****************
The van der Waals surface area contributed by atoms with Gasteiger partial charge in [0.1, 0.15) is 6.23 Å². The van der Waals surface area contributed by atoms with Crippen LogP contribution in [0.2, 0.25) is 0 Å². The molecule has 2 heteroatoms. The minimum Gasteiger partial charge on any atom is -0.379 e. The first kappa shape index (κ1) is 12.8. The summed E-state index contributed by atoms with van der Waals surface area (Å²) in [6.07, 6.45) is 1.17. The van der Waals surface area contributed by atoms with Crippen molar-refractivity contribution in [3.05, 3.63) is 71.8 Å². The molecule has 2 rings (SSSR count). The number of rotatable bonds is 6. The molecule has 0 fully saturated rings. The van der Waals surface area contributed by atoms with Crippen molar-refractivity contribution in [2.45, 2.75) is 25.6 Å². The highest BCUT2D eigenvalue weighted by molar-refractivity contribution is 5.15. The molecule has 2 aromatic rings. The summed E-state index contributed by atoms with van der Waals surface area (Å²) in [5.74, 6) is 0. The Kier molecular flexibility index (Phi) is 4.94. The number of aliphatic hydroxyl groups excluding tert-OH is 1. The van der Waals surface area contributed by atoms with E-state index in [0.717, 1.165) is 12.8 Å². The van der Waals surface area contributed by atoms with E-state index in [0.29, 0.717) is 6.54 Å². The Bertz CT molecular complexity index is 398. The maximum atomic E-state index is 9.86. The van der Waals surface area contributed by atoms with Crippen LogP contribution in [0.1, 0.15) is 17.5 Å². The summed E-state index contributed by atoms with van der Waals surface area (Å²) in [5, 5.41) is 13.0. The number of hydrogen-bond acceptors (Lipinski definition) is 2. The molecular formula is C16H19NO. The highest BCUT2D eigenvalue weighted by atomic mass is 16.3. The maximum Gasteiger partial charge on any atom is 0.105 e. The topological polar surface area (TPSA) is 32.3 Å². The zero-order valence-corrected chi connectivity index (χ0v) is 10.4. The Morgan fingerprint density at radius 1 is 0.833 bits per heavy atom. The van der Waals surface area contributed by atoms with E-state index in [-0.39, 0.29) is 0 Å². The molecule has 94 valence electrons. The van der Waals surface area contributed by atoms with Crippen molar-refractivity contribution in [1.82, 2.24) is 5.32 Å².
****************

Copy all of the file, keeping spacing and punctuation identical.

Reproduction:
The van der Waals surface area contributed by atoms with Gasteiger partial charge in [0.1, 0.15) is 6.23 Å². The van der Waals surface area contributed by atoms with Crippen LogP contribution in [0.2, 0.25) is 0 Å². The molecule has 2 heteroatoms. The minimum Gasteiger partial charge on any atom is -0.379 e. The first kappa shape index (κ1) is 12.8. The summed E-state index contributed by atoms with van der Waals surface area (Å²) in [6.07, 6.45) is 1.17. The van der Waals surface area contributed by atoms with Crippen molar-refractivity contribution in [3.05, 3.63) is 71.8 Å². The molecule has 2 rings (SSSR count). The number of rotatable bonds is 6. The molecule has 0 fully saturated rings. The van der Waals surface area contributed by atoms with Crippen molar-refractivity contribution in [2.45, 2.75) is 25.6 Å². The highest BCUT2D eigenvalue weighted by molar-refractivity contribution is 5.15. The molecule has 2 aromatic rings. The summed E-state index contributed by atoms with van der Waals surface area (Å²) in [5.74, 6) is 0. The Kier molecular flexibility index (Phi) is 4.94. The number of aliphatic hydroxyl groups excluding tert-OH is 1. The van der Waals surface area contributed by atoms with E-state index in [0.717, 1.165) is 12.8 Å². The van der Waals surface area contributed by atoms with E-state index in [0.29, 0.717) is 6.54 Å². The Bertz CT molecular complexity index is 398. The maximum atomic E-state index is 9.86. The van der Waals surface area contributed by atoms with Crippen LogP contribution in [0.1, 0.15) is 17.5 Å². The summed E-state index contributed by atoms with van der Waals surface area (Å²) in [5, 5.41) is 13.0. The number of hydrogen-bond acceptors (Lipinski definition) is 2. The molecular formula is C16H19NO. The highest BCUT2D eigenvalue weighted by atomic mass is 16.3. The maximum Gasteiger partial charge on any atom is 0.105 e. The topological polar surface area (TPSA) is 32.3 Å². The zero-order valence-corrected chi connectivity index (χ0v) is 10.4. The Morgan fingerprint density at radius 1 is 0.833 bits per heavy atom. The van der Waals surface area contributed by atoms with E-state index in [-0.39, 0.29) is 0 Å². The molecule has 94 valence electrons. The van der Waals surface area contributed by atoms with Crippen molar-refractivity contribution in [1.82, 2.24) is 5.32 Å².